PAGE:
Yesterday, something awful happened in France. Bombs and gunfire ended the lives of over 100 French civilians and, seemingly, the few people who carried out the atrocity as well. These people have ties to a group that Wikipedia describes as "a Wahhabi/Salafi jihadist extremist militant group and self-proclaimed Islamic state and caliphate, which is led by and mainly composed of Sunni Arabs from Iraq and Syria" and that group took responsibility. I don't care to use the name.
I'm also not going to dwell on the particulars about what happened in France or how to deal with these kinds of issues. I have nothing to really offer. The issues are complicated and well outside of anything I know. My feeling is that anything that can be described as an "Islamaphobic backlash" is exactly what these types of groups want, that any military action short of deciding to become a modern Roman Empire isn't going to work, and that probably the best way forward is to figure out how to undo the diplomacy issues between us and the middle east.
What I want to talk about, instead, are some of the reactions I'm seeing on Facebook. A number of people are changing their profile pictures to have the French flag. Some have expressed that their thoughts or prayers are with the French. Someone on my feed calls President Obama a coward for not immediately declaring war and jumping to the aide of one of our oldest allies.
Another apparently wants to wage a war on all "prayer" and "religion", misquotes Richard Dawkins, and is upset at the ignorance of all religious people. Even though I'm not really a religious person anymore, this topic is pretty firmly in my wheelhouse. I could engage him. I might be able to persuade him. I could at least dispense with the bad arguments he's giving and give him some better ones.
Instead, I just unfollowed him. And, honestly, I've got mixed feelings about it.
This guy's pretty far off my social radar. We don't converse. We played soccer together for 2 years over 15 years ago during high school and don't keep up. I don't need to know or really care that much about what's going on in his life -- I hope he's doing well and everything's great, but I can't think of many people I don't wish that about.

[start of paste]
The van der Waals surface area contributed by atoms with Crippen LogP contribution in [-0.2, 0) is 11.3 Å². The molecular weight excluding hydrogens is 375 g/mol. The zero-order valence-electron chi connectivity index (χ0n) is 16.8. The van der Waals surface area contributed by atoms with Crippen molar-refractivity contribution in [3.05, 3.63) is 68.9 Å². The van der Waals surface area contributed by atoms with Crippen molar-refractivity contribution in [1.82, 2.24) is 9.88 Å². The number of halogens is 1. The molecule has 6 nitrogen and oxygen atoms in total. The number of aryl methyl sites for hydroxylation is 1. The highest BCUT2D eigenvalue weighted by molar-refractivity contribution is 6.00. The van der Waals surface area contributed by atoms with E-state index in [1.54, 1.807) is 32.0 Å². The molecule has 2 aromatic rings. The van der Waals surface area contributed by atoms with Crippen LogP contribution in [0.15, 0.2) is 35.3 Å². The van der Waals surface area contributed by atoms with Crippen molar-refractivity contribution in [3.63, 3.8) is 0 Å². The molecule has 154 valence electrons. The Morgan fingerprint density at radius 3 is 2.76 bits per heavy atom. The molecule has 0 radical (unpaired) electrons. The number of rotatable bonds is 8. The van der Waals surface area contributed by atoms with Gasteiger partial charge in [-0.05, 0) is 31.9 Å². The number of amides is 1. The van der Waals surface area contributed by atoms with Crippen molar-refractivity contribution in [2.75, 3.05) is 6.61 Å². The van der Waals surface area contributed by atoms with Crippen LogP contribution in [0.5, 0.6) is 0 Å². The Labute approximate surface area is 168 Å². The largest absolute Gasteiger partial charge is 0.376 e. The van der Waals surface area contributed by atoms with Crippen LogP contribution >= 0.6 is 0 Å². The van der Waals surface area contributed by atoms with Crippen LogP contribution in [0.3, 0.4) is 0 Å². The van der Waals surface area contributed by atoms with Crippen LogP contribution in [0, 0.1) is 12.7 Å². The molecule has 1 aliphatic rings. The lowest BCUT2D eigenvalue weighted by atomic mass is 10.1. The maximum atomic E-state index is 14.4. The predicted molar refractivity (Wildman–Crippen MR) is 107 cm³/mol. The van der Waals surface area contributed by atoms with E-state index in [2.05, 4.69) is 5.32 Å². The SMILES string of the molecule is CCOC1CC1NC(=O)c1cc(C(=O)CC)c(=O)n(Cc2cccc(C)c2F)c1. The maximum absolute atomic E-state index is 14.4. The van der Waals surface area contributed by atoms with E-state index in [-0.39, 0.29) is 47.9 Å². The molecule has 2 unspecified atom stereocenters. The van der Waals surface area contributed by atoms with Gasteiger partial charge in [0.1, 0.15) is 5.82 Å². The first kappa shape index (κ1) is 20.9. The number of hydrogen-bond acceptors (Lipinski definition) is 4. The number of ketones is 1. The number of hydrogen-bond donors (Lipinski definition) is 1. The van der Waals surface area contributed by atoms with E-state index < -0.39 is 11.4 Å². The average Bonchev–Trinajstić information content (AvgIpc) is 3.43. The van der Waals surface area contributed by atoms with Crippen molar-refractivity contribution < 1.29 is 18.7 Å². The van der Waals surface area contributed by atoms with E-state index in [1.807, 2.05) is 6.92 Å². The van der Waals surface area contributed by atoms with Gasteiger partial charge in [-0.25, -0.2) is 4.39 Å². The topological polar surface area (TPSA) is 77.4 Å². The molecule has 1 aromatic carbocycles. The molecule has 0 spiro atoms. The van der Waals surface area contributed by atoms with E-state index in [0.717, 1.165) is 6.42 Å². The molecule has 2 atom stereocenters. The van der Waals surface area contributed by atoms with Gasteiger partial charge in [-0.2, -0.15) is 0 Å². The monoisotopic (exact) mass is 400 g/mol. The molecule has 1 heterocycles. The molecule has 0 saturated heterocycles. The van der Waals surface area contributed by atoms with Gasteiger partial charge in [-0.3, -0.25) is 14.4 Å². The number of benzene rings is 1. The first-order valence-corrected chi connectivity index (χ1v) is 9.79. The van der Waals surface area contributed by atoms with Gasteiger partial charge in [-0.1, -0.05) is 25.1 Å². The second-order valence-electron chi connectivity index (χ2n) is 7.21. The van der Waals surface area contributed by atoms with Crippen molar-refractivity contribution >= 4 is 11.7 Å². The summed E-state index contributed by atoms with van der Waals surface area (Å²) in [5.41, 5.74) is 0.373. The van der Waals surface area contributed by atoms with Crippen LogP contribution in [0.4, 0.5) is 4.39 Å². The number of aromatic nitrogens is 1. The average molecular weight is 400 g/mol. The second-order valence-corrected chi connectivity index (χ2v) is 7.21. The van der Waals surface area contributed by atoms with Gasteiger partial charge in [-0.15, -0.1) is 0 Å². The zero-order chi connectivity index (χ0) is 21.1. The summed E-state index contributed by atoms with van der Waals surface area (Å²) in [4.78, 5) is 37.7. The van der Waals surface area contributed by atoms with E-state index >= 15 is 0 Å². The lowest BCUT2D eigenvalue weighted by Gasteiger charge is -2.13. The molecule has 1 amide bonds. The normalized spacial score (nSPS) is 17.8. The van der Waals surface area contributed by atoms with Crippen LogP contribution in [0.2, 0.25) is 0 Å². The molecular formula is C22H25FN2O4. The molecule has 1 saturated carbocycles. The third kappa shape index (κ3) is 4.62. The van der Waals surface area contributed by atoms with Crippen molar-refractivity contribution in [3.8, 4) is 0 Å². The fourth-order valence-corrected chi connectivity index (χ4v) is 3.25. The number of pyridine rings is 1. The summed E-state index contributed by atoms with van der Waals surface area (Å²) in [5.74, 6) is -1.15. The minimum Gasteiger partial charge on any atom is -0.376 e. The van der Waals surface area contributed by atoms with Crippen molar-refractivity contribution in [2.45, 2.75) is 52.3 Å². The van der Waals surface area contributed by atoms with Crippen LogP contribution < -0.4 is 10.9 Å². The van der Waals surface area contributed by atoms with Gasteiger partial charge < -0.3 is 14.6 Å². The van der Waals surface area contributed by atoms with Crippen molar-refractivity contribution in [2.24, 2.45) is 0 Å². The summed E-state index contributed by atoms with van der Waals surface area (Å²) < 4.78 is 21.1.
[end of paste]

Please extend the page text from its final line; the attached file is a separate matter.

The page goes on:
Beyond that, a good amount of what he posts seems to me to be fairly rude, psuedo-intellectual tripe. Almost all of it carries an air of, "I'm so much smarter than everyone else," without delivering on the promise. So, I'm not really interested in reading much of what he has to say.
And then there's the no-win situation from engaging. There's not likely going to be an argument that will convince him that religion isn't the problem or that religious people, on the whole, aren't dumber than he is. I don't think that's something he's psychologically open to.
But, I feel like it's not just this guy and that silence (and silencing) are problematic. It's easy to agree with myself and to surround myself with people that agree with me. It's easy to ignore or dismiss arguments that fall outside of that bubble. Moreover, silence tends to be taken as tacit agreement. I seem just as happy to complain about the loud minority as I am to stay silent.
It's also easier to not engage. Beyond the laziness accomplished by not having to make a solid argument and digest real discourse, it's safer to not disrupt my social life with any fallout from it. I've had friends that literally could not have a conversation on a set of topics with the opposing viewpoint without getting angry. And I'm not perfect here either. I've misspoken. I've said dumb things I had to backtrack. And I've been wrong. Sometimes I do the social calculus and take a risk. Sometimes, I don't even bother trying to figure out whether I should bother.
These days, when I do talk about these kinds of things in person, I lean towards trying to present all of the sides of the argument. Maybe I'll try and talk about the history of an idea. Or ask non-leading questions I don't follow up on in a very un-Socratic way. On the internet, I'm a little more brazen and will peridiocally take a stab at something (and usually regret it later).